While large businesses can often dedicate substantial resources toward securing their communications, SMB’s need simple and cost-effective solutions. Failure to secure UC can lead to information and data theft. UC is hard to secure for the following reasons:

  1. Peer-to-peer – WebRTC and proprietary UC stacks allow one device to talk directly to another without going through a centralized service and security stack. All other applications are client/server based, where a security stack can reside at the server.
  2. Bi-Directional – Sessions can be established in both directions due to the call/calling nature of UC versus a web application where a user establishes the session request. A home router, for instance, has a simple firewall rule that states all TCP & UDP sessions must be initiated from within the home network and why to get a Skype call, the home user first must be logged into Skype.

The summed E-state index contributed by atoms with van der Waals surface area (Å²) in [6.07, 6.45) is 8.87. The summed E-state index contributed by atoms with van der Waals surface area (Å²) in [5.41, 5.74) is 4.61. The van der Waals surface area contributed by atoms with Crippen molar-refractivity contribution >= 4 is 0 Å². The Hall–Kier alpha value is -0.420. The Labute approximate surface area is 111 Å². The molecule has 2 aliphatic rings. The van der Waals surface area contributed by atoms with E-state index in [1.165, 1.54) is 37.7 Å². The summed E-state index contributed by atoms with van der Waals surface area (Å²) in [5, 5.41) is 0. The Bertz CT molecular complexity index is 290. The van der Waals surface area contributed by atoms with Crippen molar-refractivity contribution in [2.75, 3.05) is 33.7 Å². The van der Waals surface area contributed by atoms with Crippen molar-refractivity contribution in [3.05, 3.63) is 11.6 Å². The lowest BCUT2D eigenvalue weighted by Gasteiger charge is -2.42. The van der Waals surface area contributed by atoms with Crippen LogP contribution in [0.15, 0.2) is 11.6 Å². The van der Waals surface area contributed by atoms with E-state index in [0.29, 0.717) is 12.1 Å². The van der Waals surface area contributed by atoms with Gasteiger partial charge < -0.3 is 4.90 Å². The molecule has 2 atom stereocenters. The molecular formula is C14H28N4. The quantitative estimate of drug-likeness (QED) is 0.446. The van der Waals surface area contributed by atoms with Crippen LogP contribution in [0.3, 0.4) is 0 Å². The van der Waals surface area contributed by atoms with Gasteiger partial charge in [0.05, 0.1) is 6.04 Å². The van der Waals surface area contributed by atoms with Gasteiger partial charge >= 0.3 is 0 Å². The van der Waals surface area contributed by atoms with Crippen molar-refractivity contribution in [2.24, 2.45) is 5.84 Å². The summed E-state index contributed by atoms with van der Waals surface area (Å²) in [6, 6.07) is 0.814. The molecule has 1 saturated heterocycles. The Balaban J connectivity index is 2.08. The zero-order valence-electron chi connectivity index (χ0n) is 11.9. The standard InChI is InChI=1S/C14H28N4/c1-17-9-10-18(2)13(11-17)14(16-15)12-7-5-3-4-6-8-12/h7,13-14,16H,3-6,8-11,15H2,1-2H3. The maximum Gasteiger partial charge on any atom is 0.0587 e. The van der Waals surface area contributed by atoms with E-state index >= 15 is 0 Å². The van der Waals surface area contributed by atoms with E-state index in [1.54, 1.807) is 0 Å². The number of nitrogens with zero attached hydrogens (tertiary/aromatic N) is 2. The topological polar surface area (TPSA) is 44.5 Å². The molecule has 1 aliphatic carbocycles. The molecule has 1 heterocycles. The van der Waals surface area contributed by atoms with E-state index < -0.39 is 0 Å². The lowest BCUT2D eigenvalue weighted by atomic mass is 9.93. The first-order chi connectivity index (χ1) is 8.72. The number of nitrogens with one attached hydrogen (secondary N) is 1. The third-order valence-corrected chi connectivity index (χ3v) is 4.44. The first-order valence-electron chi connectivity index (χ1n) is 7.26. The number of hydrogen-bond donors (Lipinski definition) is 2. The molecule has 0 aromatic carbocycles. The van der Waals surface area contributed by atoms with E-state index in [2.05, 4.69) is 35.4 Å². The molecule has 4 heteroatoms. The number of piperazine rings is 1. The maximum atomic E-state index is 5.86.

3. UDP Transport – Unlike TCP that has sequence numbers and specific ports for different types of applications, UDP has neither. Different vendors open up a range of UDP ports and UC sessions cycle through the range of ports. The range of ports must be bigger than the peak number of concurrent UC users.
  4. Multiple services – Voice, video, chat, data – UC uses a range of services, each with their own TCP/UDP port. With conferencing, there can be hundreds of users interacting both inside and external to the organization.
  5. Jitter Sensitivity – Jitter is the variation in latency, and jitter above 20ms will result in the effective loss of real-time voice/video traffic. With video conferencing, there can be instantaneous spikes in network traffic that are 100x the norm. Firewalls and other security appliances have trouble processing a lot of UC traffic without causing jitter. The primary reason why UC was the last major application to use virtualized infrastructure at scale is due to this.